Truitt, who has sat at the defense table the entire trial and heard all of the testimony, told the court that at least three other witnesses told lies about him. He testified that Phenix City Parks and Recreation employee Albert Lee Evans and a
Phenix City police detective lied under oath about an unrelated November 2012 fight Truitt had at Spencer Recreation Center with Damion Dickerson. Truitt was shot in the arm during that altercation.
Truitt also testified that Foster’s girlfriend, LaQuoia Arnold, who said Truitt had a gun as he left the nightclub during the shooting, also lied.
During Jackson’s questioning of Truitt, Moore regularly objected to Jackson asking leading questions. At one point early in the testimony, Jackson was admonished by Judge William Rumer for leading the witness.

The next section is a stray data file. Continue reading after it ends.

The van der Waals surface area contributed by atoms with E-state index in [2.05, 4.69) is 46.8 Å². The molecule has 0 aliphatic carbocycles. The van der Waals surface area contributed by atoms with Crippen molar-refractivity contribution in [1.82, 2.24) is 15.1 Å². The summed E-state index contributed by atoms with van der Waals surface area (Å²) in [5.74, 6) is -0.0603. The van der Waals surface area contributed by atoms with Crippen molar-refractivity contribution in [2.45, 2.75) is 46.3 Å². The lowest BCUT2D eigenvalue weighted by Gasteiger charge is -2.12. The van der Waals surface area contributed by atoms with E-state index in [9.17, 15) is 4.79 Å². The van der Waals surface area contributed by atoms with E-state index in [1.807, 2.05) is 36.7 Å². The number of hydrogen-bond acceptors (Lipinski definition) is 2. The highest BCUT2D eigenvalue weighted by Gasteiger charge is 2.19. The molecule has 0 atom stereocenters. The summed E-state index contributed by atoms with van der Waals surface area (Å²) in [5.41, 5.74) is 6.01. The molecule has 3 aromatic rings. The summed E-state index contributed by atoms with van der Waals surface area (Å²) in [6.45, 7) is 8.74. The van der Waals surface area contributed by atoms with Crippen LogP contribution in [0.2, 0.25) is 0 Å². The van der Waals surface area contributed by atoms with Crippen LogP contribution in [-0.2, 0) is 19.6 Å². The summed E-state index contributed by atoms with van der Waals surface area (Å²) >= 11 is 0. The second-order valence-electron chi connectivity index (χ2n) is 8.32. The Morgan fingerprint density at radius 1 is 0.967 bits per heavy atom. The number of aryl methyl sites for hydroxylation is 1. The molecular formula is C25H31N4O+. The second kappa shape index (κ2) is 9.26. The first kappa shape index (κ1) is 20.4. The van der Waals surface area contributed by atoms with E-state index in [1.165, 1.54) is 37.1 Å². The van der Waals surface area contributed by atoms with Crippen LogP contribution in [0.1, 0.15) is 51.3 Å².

When it came Moore’s turn to question Truitt, she objected to him answering a question then continuing with an explanation of the answer.
After the day’s proceedings, Moore said the way Truitt answered the questions is a indication of the truthfulness of his answers.
“When you have elaborate answers for everything — meaning the more they talk — they are trying to think of what they are going to say,” Moore said.
During Moore’s questioning, Jackson asked that the jury be dismissed. Jackson then asked the judge to declare a mistrial based on a question Moore asked Truitt about being in “hiding” after the shooting, but before he turned himself in to Columbus police on Jan. 6. 2013.
Moore defended her question by saying Truitt testified earlier that he did not check his Facebook page from his cellphone because police could track him.
Rumer denied the motion for mistrial.